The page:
Who Said UU History Can’t Be Fun?
The first completely online Renaissance module, UU History, has now been offered four times, including the field test in 2013. Participants have given glowing reports on the online learning format as well as the breadth and depth of the module’s content. It seems that using technology to explore history makes a good match.
Emmie Schlobohm, Director of Religious Exploration for Children and Youth at the Boise (Idaho) UU Fellowship, summed it up nicely:
I definitely learned more and will be able to use what I learned in my work in this module because of the process time and the pace of the class. The webinar format was ideal for connecting across the miles. I feel like I have deepened existing friendships and made a couple of new friends and colleagues over the last few months.
…From the first session (Heretics), I was hooked! During the course of the class, I almost filled an entire spiral notebook with notes and ideas for integrating the stories into my work with children and youth. The gift of this module was to take me out of the daily administrative tasks and allow me to explore the more creative side of my ministry.
The module consists of eight 90-minute webinars; each requires two to three hours preparation and response through reading, writing a 250-word reflection, and exercises.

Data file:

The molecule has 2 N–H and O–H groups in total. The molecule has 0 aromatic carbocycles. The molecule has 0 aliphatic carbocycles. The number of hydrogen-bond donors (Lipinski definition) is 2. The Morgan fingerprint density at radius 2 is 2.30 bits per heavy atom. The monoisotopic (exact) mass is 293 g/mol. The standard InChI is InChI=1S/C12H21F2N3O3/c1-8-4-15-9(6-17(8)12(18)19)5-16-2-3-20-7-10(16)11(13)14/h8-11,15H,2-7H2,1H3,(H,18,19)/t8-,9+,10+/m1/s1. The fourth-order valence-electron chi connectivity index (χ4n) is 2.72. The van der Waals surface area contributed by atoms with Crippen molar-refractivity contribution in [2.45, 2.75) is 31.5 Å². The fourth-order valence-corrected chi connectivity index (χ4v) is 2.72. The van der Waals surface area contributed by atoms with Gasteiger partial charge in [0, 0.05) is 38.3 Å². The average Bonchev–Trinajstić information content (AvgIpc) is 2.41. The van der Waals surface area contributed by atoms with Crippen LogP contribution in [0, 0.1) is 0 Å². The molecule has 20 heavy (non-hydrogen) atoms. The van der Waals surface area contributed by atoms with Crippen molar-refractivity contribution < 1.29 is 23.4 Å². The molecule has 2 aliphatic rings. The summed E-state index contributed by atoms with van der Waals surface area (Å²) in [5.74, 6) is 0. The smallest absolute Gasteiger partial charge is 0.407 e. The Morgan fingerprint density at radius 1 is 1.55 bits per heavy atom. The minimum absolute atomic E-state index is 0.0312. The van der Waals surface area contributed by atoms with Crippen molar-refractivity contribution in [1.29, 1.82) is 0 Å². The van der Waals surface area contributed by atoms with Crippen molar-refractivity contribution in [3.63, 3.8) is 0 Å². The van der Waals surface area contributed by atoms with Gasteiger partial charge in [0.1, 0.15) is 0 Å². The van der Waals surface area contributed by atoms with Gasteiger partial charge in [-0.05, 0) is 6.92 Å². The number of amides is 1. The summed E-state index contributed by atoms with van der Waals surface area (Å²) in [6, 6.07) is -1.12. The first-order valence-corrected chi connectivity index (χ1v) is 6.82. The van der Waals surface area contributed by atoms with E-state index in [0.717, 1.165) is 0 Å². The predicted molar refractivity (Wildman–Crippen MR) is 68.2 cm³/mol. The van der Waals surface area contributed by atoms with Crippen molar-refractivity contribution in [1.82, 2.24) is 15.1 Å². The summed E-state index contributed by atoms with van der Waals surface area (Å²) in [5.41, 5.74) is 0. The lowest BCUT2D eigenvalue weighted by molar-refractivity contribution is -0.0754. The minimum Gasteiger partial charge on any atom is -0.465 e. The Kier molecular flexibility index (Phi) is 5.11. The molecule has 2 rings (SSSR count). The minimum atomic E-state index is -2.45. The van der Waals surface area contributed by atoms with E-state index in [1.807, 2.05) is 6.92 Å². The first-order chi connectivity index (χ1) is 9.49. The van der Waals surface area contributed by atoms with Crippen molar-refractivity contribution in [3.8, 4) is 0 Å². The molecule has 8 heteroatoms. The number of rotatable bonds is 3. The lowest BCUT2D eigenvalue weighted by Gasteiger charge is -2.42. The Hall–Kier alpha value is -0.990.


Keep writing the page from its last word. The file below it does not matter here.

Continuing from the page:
Like most Renaissance modules, the UU history module has a final project and presentation, which participants may do individually or collaboratively. Projects may be done in any medium, but participants must be able to share them online. The projects have been very creative, with a wide range of ways to make aspects of UU history engaging and meaningful. Here is just a sampling:
- Mr. Barb Greve and Sadie Kahn-Greene developed interactive timelines when they participated in the field test of the module. Visit their timelines on these UU history topics: Heresy, Founders, Reformers, Humanists, or Making Life Religious.
- Jennifer Harvilak created a UU History interactive lapbook. Watch the YouTube video.
- Chris Johns wrote a play, ”UU History Mysteries, or How to Chalice Travel.”
- Theresa Pizzuto created a Spirit Play lesson plan about Olympia Brown.
- Katy Siepert created a website to introduce an eight-week religious education program, “The Heretics Parade.”
The possibilities are endless!
A new online Renaissance module, UU Theology, will be available later this spring. And we have begun to experiment with “hybrid” modules (some online sessions and one in-person gathering). The Adult Faith Development hybrid is underway in Maryland. The Curriculum hybrid is scheduled to start in May 2015, with the in-person day scheduled at the close of the UUA General Assembly in Portland OR.
Renaissance modules are open to all those interested in religious education leadership, including seminarians, ministers, religious education committee members as well as UU directors of religious education, professional religious educators, and volunteer teachers.
Check the calendar for upcoming Renaissance modules, on the UUA website.
Explore the UU History module leader guide on the Renaissance module resources page.
If you are interested in organizing a module, contact renaissance [at] uua [dot] org.